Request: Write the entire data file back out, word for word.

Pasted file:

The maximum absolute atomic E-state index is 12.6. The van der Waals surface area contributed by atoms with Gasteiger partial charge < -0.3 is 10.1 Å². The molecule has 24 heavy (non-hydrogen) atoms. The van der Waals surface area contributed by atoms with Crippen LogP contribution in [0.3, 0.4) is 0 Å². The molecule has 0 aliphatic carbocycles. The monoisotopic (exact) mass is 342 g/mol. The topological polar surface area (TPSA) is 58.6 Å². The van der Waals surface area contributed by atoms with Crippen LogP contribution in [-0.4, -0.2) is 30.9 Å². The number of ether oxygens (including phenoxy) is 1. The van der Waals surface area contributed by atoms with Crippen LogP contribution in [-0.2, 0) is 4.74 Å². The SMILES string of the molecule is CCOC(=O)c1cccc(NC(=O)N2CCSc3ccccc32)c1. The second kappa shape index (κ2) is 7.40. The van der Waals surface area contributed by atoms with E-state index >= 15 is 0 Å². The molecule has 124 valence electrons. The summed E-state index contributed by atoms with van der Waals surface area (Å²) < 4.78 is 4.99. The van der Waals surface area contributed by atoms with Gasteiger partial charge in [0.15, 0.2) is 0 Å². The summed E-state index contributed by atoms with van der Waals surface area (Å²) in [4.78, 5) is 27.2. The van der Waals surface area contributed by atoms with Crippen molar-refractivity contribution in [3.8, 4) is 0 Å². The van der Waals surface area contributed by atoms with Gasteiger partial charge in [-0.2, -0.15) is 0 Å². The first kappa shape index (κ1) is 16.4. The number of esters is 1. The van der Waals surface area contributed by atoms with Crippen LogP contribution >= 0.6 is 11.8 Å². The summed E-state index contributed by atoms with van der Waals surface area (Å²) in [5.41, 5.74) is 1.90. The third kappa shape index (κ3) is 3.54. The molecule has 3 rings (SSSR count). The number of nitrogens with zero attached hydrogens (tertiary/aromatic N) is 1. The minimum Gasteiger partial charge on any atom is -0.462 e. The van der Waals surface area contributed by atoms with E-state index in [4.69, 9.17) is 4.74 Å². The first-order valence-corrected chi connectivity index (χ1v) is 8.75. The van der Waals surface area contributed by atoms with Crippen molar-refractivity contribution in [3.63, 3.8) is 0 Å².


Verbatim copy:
The maximum absolute atomic E-state index is 12.6. The van der Waals surface area contributed by atoms with Gasteiger partial charge < -0.3 is 10.1 Å². The molecule has 24 heavy (non-hydrogen) atoms. The van der Waals surface area contributed by atoms with Crippen LogP contribution in [0.3, 0.4) is 0 Å². The molecule has 0 aliphatic carbocycles. The monoisotopic (exact) mass is 342 g/mol. The topological polar surface area (TPSA) is 58.6 Å². The van der Waals surface area contributed by atoms with Crippen LogP contribution in [-0.4, -0.2) is 30.9 Å². The number of ether oxygens (including phenoxy) is 1. The van der Waals surface area contributed by atoms with Crippen LogP contribution in [-0.2, 0) is 4.74 Å². The SMILES string of the molecule is CCOC(=O)c1cccc(NC(=O)N2CCSc3ccccc32)c1. The second kappa shape index (κ2) is 7.40. The van der Waals surface area contributed by atoms with E-state index >= 15 is 0 Å². The molecule has 124 valence electrons. The summed E-state index contributed by atoms with van der Waals surface area (Å²) < 4.78 is 4.99. The van der Waals surface area contributed by atoms with Gasteiger partial charge in [0.15, 0.2) is 0 Å². The summed E-state index contributed by atoms with van der Waals surface area (Å²) in [4.78, 5) is 27.2. The van der Waals surface area contributed by atoms with Crippen molar-refractivity contribution in [3.8, 4) is 0 Å². The van der Waals surface area contributed by atoms with Gasteiger partial charge in [-0.2, -0.15) is 0 Å². The first kappa shape index (κ1) is 16.4. The number of esters is 1. The van der Waals surface area contributed by atoms with Crippen LogP contribution >= 0.6 is 11.8 Å². The summed E-state index contributed by atoms with van der Waals surface area (Å²) in [5.41, 5.74) is 1.90. The third kappa shape index (κ3) is 3.54. The molecule has 3 rings (SSSR count). The number of nitrogens with zero attached hydrogens (tertiary/aromatic N) is 1. The minimum Gasteiger partial charge on any atom is -0.462 e. The van der Waals surface area contributed by atoms with E-state index in [4.69, 9.17) is 4.74 Å². The first-order valence-corrected chi connectivity index (χ1v) is 8.75. The van der Waals surface area contributed by atoms with Crippen molar-refractivity contribution in [3.63, 3.8) is 0 Å².